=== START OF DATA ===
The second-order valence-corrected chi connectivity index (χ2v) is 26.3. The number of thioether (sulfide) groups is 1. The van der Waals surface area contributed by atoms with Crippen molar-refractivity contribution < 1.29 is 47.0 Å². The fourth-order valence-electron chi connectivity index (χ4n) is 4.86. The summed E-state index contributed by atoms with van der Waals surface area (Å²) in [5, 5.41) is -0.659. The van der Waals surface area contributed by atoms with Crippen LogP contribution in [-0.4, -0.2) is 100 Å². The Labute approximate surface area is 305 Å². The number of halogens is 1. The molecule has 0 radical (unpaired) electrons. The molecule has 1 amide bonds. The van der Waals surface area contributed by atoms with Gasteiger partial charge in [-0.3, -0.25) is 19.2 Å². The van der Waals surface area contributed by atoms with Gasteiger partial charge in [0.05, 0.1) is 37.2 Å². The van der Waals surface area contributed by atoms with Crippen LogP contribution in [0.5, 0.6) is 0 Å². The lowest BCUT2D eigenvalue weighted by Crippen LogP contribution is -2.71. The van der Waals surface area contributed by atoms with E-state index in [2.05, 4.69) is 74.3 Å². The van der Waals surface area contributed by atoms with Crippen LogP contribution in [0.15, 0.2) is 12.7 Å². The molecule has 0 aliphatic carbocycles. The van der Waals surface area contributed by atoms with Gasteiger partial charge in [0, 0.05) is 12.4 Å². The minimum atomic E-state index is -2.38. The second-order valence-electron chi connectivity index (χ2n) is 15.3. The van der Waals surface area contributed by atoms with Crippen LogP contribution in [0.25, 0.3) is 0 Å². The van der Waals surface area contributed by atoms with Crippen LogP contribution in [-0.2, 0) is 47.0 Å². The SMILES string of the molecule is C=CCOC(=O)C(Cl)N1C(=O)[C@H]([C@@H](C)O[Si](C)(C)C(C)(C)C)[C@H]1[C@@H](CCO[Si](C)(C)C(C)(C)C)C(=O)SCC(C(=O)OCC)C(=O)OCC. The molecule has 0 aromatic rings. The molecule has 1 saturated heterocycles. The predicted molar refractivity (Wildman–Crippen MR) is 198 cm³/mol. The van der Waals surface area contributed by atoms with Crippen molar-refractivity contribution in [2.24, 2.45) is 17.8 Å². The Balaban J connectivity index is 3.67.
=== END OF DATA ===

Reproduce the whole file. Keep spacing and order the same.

The second-order valence-corrected chi connectivity index (χ2v) is 26.3. The number of thioether (sulfide) groups is 1. The van der Waals surface area contributed by atoms with Crippen molar-refractivity contribution < 1.29 is 47.0 Å². The fourth-order valence-electron chi connectivity index (χ4n) is 4.86. The summed E-state index contributed by atoms with van der Waals surface area (Å²) in [5, 5.41) is -0.659. The van der Waals surface area contributed by atoms with Crippen LogP contribution in [-0.4, -0.2) is 100 Å². The Labute approximate surface area is 305 Å². The number of halogens is 1. The molecule has 0 radical (unpaired) electrons. The molecule has 1 amide bonds. The van der Waals surface area contributed by atoms with Gasteiger partial charge in [-0.3, -0.25) is 19.2 Å². The van der Waals surface area contributed by atoms with Gasteiger partial charge in [0.05, 0.1) is 37.2 Å². The van der Waals surface area contributed by atoms with Crippen LogP contribution in [0.5, 0.6) is 0 Å². The lowest BCUT2D eigenvalue weighted by Crippen LogP contribution is -2.71. The van der Waals surface area contributed by atoms with E-state index in [2.05, 4.69) is 74.3 Å². The van der Waals surface area contributed by atoms with Crippen LogP contribution in [0.15, 0.2) is 12.7 Å². The molecule has 0 aliphatic carbocycles. The van der Waals surface area contributed by atoms with Gasteiger partial charge in [0, 0.05) is 12.4 Å². The minimum atomic E-state index is -2.38. The second-order valence-electron chi connectivity index (χ2n) is 15.3. The van der Waals surface area contributed by atoms with Crippen LogP contribution in [0.25, 0.3) is 0 Å². The van der Waals surface area contributed by atoms with Crippen LogP contribution in [-0.2, 0) is 47.0 Å². The SMILES string of the molecule is C=CCOC(=O)C(Cl)N1C(=O)[C@H]([C@@H](C)O[Si](C)(C)C(C)(C)C)[C@H]1[C@@H](CCO[Si](C)(C)C(C)(C)C)C(=O)SCC(C(=O)OCC)C(=O)OCC. The molecule has 0 aromatic rings. The molecule has 1 saturated heterocycles. The predicted molar refractivity (Wildman–Crippen MR) is 198 cm³/mol. The van der Waals surface area contributed by atoms with Crippen molar-refractivity contribution in [2.24, 2.45) is 17.8 Å². The Balaban J connectivity index is 3.67.